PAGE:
Applying acid-based catalysis on renewables
Acid catalyzed hydrocarbon conversion has a long history in refining operations and rapidly extends into the area of renewables. Complex mixtures are efficiently dealt with and - thanks to the limited number of types of elementary steps -, acid catalyzed reactions are ideally suited for fundamental kinetic modeling, such as the Single-Event MicroKinetic methodology.
Investigating heat and mass transfer in vortex units
The effect of unit geometry and operational variables on the hydrodynamic performance - as well as on the reactor and powder scale heat and mass transfer -, is investigated in an adiabatic scaled-down gas-solid vortex unit. Correlations for the dimensionless groups describing the transfer rate dependencies on geometry and process conditions are developed.
Plastics chemical recycling and biomass valorization
Using a unique infrastructure for detailed characterization - such as comprehensive two-dimensional gas chromatography (GC × GC) and comprehensive LC equipment -, allows to obtain valuable new information about waste and alternative feedstocks valorisation. In combination with feedstock reconstruction, process evaluations can be executed in silico with unprecedented accuracy.
Developing an automatic chemical reaction mechanism generator to optimize computer simulations
Developing or optimizing chemical reactors based on computer simulations is becoming indispensable in the chemical industry, as this allows to circumvent the use of expensive and time consuming experiments. The development of GENESYS, an automatic chemical reaction mechanism generator which is able to build kinetic models – composed of elementary chemical reaction steps -, is an important step to improve the value and applicability of computer simulations.
Analyzing complex reaction networks through transient techniques and steady-state kinetic studies
Transient techniques are particularly effective for analyzing complex reaction networks, because the rates of the various elementary steps in the catalytic cycle are not equal during transient experiments. Thus, elementary steps can be distinguished more easily, leading to a more detailed insight into the reaction kinetics. A TAP (Temporal Analysis of Products) reactor setup allows conducting a variety of transient and steady-state kinetic measurements.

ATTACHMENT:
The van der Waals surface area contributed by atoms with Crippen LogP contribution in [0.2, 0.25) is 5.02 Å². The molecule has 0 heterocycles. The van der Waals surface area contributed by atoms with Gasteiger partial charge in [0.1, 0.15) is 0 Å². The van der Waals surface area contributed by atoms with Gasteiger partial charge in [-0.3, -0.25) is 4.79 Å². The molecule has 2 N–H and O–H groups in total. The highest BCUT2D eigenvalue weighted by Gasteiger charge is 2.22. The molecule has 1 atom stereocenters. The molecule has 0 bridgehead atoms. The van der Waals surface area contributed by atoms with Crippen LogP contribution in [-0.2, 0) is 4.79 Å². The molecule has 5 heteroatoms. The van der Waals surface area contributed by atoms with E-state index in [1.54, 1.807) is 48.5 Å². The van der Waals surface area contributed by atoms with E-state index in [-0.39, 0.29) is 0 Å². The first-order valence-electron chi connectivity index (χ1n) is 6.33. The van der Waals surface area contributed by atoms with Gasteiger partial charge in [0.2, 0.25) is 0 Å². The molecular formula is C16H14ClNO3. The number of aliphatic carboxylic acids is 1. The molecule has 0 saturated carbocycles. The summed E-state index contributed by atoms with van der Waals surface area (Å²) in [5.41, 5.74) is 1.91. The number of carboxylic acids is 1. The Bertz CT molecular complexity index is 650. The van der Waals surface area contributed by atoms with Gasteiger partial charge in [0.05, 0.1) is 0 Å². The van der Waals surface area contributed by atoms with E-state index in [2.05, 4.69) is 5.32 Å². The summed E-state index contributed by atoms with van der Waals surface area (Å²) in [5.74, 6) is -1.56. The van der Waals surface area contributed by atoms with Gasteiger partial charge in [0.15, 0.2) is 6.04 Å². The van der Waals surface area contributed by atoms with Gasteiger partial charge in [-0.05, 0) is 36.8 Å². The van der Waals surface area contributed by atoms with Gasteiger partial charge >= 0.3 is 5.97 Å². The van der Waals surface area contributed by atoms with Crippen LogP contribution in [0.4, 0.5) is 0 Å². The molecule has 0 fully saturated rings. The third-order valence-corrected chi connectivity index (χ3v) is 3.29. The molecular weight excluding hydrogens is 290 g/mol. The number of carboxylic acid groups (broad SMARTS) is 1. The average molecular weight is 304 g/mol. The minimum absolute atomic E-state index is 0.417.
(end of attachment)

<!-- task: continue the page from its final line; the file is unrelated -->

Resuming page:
Alcohol as a bio-based feedstock through optimization of the preprocessing phase
The use of alcohol, one of the prime bio-based feedstocks, requires preprocessing before it can be used as a building block in the chemical industry. The first step for the majority of processes and applications is the removal of water in catalytic dehydration. A combination of an experimental and computational approach allows to understand and optimize these catalysts.
Designing effective solutions to control the selectivity of catalysts
The ultimate goal for catalysis is to design catalysts with high stability, activity and selectivity. Being rather well-established for catalyst stability and activity, design principles for selectivity remain to be developed. Using first principles modeling to elucidate the catalyst structure and the nature of the active sites under reaction conditions, innovative solutions to control selectivity are sought and validated experimentally.
Designing numerical methods for chain-growth processes
Several chemical processes include a chain or step-growth mechanism, in which species with different chain lengths are created. Deterministic as well as stochastic methods are developed in order to describe and design these chemical process into detail, including depolymerization.
Creating efficient energy use and exergy analysis
A key challenge for industrial production processes is their energy efficient operation. Here optimal conditions towards maximal performance are identified for thermal and catalytic processes including polymerization.
Biogas as a source for platform chemicals
The biogas sector is rapidly growing and novel achievements lay the foundation for biogas plants as advanced bioenergy factories. Methane activation is one of the most challenging reactions to facilitate further conversion into higher molecules.